25 August, 2004
Bits and Pieces From Aboard the Oden
As we await the next set of core samples here on Oden I spend a little time with Erik visiting the Main Lab and talking to some of the micropaleontologists. Itsuki Suto from the University of Tsukuba shares his doctoral work on marine diatom resting spores. The parcticular diatoms he works with are plant-like microorganisms that form long chains when nutrient conditions are favorable. When conditions are poor they can form thick-walled spores and go into a resting state. Itsuki shows me some of these species that he has found in the sediments here on the Lomonosov Ridge. In addition he shares his beautiful illustrations of these resting spores with me. I promise to take the drawings back to my classroom and display them for the students and other teachers to admire.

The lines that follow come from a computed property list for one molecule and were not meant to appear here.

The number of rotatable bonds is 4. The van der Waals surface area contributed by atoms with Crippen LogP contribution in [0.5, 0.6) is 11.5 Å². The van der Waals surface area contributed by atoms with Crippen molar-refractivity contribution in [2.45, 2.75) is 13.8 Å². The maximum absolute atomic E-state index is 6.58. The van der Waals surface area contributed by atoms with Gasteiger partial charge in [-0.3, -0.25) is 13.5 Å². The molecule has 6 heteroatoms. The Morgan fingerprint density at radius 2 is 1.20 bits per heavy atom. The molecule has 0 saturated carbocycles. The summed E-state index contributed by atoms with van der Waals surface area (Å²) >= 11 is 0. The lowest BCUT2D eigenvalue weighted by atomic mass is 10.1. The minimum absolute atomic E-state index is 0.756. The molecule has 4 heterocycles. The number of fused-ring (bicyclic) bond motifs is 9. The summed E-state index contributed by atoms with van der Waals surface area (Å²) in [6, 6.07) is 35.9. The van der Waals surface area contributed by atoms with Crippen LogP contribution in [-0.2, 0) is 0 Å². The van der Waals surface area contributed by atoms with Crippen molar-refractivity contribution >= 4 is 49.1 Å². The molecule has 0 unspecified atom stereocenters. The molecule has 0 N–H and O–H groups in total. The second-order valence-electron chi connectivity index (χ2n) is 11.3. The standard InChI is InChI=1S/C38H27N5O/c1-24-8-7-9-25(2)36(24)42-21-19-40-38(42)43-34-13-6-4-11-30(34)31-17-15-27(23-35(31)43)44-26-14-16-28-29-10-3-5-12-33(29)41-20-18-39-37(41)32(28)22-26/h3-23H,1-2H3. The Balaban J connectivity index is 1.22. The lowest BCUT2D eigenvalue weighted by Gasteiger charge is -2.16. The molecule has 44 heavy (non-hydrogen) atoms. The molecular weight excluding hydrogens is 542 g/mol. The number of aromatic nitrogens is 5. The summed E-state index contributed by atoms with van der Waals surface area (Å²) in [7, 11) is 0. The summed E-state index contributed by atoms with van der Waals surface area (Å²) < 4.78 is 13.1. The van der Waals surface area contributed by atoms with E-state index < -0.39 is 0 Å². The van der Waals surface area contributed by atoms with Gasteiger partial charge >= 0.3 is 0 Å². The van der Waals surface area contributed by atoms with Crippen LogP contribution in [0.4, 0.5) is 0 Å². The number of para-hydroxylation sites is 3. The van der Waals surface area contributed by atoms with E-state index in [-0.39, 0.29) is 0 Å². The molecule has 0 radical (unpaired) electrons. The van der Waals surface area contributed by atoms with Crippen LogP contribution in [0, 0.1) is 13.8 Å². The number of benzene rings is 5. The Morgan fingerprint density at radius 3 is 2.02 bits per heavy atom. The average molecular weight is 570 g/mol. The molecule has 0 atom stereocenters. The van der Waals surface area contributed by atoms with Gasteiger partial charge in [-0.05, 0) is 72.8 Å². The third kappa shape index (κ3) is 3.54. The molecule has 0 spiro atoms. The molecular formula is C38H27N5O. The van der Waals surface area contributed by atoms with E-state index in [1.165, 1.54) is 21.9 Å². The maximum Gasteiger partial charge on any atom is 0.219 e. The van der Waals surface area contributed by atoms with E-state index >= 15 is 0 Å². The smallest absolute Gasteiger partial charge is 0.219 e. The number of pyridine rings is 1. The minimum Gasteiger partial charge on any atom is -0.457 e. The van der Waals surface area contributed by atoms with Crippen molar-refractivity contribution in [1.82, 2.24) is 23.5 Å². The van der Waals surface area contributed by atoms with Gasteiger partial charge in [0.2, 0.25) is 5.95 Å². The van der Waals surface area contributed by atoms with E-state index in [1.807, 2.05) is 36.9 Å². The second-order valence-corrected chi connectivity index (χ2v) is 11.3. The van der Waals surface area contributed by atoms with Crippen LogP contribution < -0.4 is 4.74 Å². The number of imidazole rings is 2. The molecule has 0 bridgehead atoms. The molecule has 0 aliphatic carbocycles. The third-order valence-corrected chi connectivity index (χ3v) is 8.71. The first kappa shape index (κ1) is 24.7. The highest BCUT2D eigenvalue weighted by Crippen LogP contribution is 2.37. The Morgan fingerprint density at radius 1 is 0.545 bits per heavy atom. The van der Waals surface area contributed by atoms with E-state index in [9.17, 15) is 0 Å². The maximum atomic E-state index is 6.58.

We also spend some time with Ted Moore from the University of Michigan. Ted is parcticularly interested in radiolarians and fish teeth buried in the sediments. To extract the teeth from the sediment is a fairly tedious process; Erik and I give some assistance in processing these samples that will later be analyzed onshore. The process requires taking small samples of sediment of the same volume and manually breaking them into small pieces in a large glass beaker. While some samples in the lab are treated with chemicals to dissolve away carbonates and phosphates, these are not, so that nothing of the fish teeth is destroyed. Some of the sediments are hard and rock-like and very difficult to break; others are like modeling clay and come off in small sticky pieces. After the pieces soak for some time in hot water, we sieve them out until we are left with a very small quantity of what looks like sand grains. These we store in very small glass vials and set them aside to be brought back. They will be analyzed for the amount of strontium isotopes among other things, from which scientists can determine the age of the fossils.
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